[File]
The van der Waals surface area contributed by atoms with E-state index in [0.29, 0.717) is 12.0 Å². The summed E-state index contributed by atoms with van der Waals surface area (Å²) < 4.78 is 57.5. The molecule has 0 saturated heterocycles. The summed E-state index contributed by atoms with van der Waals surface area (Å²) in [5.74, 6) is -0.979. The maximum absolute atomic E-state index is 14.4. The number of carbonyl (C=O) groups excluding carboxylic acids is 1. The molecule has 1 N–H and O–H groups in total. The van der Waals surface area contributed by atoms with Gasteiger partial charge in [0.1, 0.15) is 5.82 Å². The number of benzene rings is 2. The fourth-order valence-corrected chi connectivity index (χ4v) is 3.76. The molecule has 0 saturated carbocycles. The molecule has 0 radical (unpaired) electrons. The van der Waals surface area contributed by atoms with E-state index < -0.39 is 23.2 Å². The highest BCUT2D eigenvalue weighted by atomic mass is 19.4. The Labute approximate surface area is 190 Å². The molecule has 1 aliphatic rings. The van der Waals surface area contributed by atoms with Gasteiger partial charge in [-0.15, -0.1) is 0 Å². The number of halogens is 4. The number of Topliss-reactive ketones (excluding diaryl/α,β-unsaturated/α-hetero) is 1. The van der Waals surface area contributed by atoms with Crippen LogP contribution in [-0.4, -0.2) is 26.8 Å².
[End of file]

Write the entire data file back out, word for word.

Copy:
The van der Waals surface area contributed by atoms with E-state index in [0.29, 0.717) is 12.0 Å². The summed E-state index contributed by atoms with van der Waals surface area (Å²) < 4.78 is 57.5. The molecule has 0 saturated heterocycles. The summed E-state index contributed by atoms with van der Waals surface area (Å²) in [5.74, 6) is -0.979. The maximum absolute atomic E-state index is 14.4. The number of carbonyl (C=O) groups excluding carboxylic acids is 1. The molecule has 1 N–H and O–H groups in total. The van der Waals surface area contributed by atoms with Gasteiger partial charge in [0.1, 0.15) is 5.82 Å². The number of benzene rings is 2. The fourth-order valence-corrected chi connectivity index (χ4v) is 3.76. The molecule has 0 saturated carbocycles. The molecule has 0 radical (unpaired) electrons. The van der Waals surface area contributed by atoms with E-state index < -0.39 is 23.2 Å². The highest BCUT2D eigenvalue weighted by atomic mass is 19.4. The Labute approximate surface area is 190 Å². The molecule has 1 aliphatic rings. The van der Waals surface area contributed by atoms with Gasteiger partial charge in [-0.15, -0.1) is 0 Å². The number of halogens is 4. The number of Topliss-reactive ketones (excluding diaryl/α,β-unsaturated/α-hetero) is 1. The van der Waals surface area contributed by atoms with Crippen LogP contribution in [-0.4, -0.2) is 26.8 Å².